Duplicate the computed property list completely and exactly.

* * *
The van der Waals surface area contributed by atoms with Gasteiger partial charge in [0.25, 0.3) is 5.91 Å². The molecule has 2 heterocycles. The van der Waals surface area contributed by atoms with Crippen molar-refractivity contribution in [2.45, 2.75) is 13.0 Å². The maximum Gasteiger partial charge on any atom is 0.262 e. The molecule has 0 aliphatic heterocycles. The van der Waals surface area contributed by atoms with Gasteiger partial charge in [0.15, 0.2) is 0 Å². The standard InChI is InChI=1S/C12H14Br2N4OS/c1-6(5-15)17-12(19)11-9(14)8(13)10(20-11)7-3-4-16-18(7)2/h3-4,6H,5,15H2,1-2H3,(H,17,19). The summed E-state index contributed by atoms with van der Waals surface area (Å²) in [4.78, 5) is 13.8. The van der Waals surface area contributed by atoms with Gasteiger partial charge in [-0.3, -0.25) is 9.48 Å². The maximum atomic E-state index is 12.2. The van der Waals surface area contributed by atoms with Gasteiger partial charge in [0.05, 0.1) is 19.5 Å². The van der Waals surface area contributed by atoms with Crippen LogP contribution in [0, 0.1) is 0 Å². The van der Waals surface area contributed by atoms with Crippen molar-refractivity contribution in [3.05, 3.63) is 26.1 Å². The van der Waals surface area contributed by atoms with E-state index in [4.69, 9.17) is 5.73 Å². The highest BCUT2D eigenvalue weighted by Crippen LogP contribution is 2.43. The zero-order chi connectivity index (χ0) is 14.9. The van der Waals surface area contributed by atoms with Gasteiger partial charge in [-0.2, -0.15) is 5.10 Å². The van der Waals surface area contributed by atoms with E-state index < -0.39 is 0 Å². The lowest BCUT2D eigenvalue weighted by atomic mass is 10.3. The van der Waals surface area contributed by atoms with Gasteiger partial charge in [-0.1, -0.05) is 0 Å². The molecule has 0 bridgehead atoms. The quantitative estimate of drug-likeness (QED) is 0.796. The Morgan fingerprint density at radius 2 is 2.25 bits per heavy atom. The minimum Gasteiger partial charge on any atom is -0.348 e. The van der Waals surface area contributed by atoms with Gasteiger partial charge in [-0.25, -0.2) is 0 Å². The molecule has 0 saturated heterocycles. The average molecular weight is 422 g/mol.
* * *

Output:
The van der Waals surface area contributed by atoms with Gasteiger partial charge in [0.25, 0.3) is 5.91 Å². The molecule has 2 heterocycles. The van der Waals surface area contributed by atoms with Crippen molar-refractivity contribution in [2.45, 2.75) is 13.0 Å². The maximum Gasteiger partial charge on any atom is 0.262 e. The molecule has 0 aliphatic heterocycles. The van der Waals surface area contributed by atoms with Gasteiger partial charge in [0.15, 0.2) is 0 Å². The standard InChI is InChI=1S/C12H14Br2N4OS/c1-6(5-15)17-12(19)11-9(14)8(13)10(20-11)7-3-4-16-18(7)2/h3-4,6H,5,15H2,1-2H3,(H,17,19). The summed E-state index contributed by atoms with van der Waals surface area (Å²) in [4.78, 5) is 13.8. The van der Waals surface area contributed by atoms with Gasteiger partial charge in [-0.3, -0.25) is 9.48 Å². The maximum atomic E-state index is 12.2. The van der Waals surface area contributed by atoms with Gasteiger partial charge in [0.05, 0.1) is 19.5 Å². The van der Waals surface area contributed by atoms with Crippen LogP contribution in [0, 0.1) is 0 Å². The van der Waals surface area contributed by atoms with Crippen molar-refractivity contribution in [3.05, 3.63) is 26.1 Å². The van der Waals surface area contributed by atoms with E-state index in [4.69, 9.17) is 5.73 Å². The highest BCUT2D eigenvalue weighted by Crippen LogP contribution is 2.43. The zero-order chi connectivity index (χ0) is 14.9. The van der Waals surface area contributed by atoms with Gasteiger partial charge in [-0.2, -0.15) is 5.10 Å². The van der Waals surface area contributed by atoms with E-state index < -0.39 is 0 Å². The lowest BCUT2D eigenvalue weighted by atomic mass is 10.3. The van der Waals surface area contributed by atoms with Gasteiger partial charge in [-0.1, -0.05) is 0 Å². The molecule has 0 bridgehead atoms. The quantitative estimate of drug-likeness (QED) is 0.796. The Morgan fingerprint density at radius 2 is 2.25 bits per heavy atom. The minimum Gasteiger partial charge on any atom is -0.348 e. The van der Waals surface area contributed by atoms with Gasteiger partial charge in [-0.25, -0.2) is 0 Å². The molecule has 0 saturated heterocycles. The average molecular weight is 422 g/mol.